With respect to the problem above, the slipped conditions can be eliminated, by locking the String object of the CommonResource class. In this scenario, the thread first gains the access and locks the String and then tries to process the String.

Solution to the above example

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public class Main {
    public static void main(String[] args)
    {
        ReadingThread readingThread
            = new ReadingThread();
        SlippedThread slippedThread
            = new SlippedThread();
  
        slippedThread.start();
        readingThread.start();
    }
}
  
class CommonResource {
  
    static final String string = "Hello";
    static int pointerPosition = 0;
  
    // A static variable added
    // to lock the String object
    static boolean isLocked = false;
}
  
// Thread to demonstrate a slipped condition
class SlippedThread extends Thread {
    @Override
    public void run()
    {
        // Check if any characters
        // are left to process
        if (CommonResource.isLocked
                != true
            && CommonResource.pointerPosition
                   != CommonResource.string.length()) {
  
            System.out.println("Characters left! "
                               + "I can process the string");
            CommonResource.isLocked = true;
  
            // Cause the thread to wait to cause
            // a slipped condition
            try {
                synchronized (this)
                {
                    wait(250);
                }
            }
  
            catch (InterruptedException e) {
                System.out.println(e);
            }
  
            try {
                while (CommonResource.pointerPosition
                       < CommonResource.string.length()) {
  
                    System.out.println("Thread1 "
                                       + CommonResource
                                             .string.charAt(
                                                 CommonResource
                                                     .pointerPosition));
                    CommonResource.pointerPosition++;
                }
            }
  
            catch (StringIndexOutOfBoundsException e) {
                System.out.println("\nNo more character "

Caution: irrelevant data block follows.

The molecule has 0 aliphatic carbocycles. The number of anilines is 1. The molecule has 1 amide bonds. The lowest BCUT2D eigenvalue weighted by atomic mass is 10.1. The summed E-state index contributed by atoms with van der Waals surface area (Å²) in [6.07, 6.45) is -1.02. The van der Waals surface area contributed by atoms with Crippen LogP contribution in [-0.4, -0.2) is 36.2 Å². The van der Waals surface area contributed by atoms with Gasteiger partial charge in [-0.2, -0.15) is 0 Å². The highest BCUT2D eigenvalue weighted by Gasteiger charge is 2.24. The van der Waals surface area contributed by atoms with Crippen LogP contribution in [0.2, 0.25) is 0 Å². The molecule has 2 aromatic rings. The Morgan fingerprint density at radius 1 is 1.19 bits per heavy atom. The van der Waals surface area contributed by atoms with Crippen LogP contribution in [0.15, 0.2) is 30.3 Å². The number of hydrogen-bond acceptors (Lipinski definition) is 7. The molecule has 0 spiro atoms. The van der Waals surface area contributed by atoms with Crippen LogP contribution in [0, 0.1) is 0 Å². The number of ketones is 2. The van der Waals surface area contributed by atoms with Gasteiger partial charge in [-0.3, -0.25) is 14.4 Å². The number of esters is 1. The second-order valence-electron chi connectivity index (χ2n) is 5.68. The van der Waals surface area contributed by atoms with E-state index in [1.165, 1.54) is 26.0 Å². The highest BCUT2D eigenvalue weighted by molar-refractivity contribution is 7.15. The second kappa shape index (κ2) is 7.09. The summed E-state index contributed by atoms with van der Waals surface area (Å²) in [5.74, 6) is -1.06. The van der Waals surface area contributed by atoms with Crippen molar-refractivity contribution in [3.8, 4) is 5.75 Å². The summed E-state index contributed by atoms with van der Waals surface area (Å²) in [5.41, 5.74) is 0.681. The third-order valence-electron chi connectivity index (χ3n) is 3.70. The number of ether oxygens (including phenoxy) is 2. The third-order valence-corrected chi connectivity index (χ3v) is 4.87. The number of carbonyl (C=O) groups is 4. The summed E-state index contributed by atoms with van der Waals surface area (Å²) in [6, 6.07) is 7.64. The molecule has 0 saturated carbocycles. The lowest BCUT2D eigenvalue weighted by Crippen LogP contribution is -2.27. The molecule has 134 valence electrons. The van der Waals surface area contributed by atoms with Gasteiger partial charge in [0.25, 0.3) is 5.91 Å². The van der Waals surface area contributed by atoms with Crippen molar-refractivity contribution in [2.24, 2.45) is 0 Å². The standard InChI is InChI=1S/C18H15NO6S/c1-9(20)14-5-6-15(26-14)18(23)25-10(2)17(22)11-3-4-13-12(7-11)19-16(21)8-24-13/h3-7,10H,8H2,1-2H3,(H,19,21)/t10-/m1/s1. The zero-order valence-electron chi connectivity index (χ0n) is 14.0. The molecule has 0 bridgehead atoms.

+ "left to process. This is "
                                   + "a slipped condition");
            }
            CommonResource.isLocked = false;
        }
    }
}
  
// Thread to process the whole String
class ReadingThread extends Thread {
    @Override
    public void run()
    {
        System.out.println("Thread2 trying to"
                           + " process the string");
        if (CommonResource.isLocked == false) {
            CommonResource.isLocked = true;
            synchronized (this)
            {
                while (CommonResource.pointerPosition
                       < CommonResource.string.length()) {
                    System.out.println("Thread2 "
                                       + CommonResource.string
                                             .charAt(
                                                 CommonResource
                                                     .pointerPosition));
                    CommonResource.pointerPosition++;
                }
            }
        }
        CommonResource.isLocked = false;
    }
}

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Output

Characters left! I can process the string
Thread2 trying to process the string
Thread1 H
Thread1 e
Thread1 l
Thread1 l
Thread1 o

In the above program, a new static boolean member isLocked is added to the CommonResource class. Now, whenever a thread tries to process the string, it first obtains the lock and then processes it. In this example, the SlippedCondition thread checks whether the isLocked is false and there is string left to be processed. If it is, it obtains the lock and then waits and finally processes the string. Meanwhile, the ReadingThread tries to process the string but it can’t as isLocked was set true by the SlippedThread.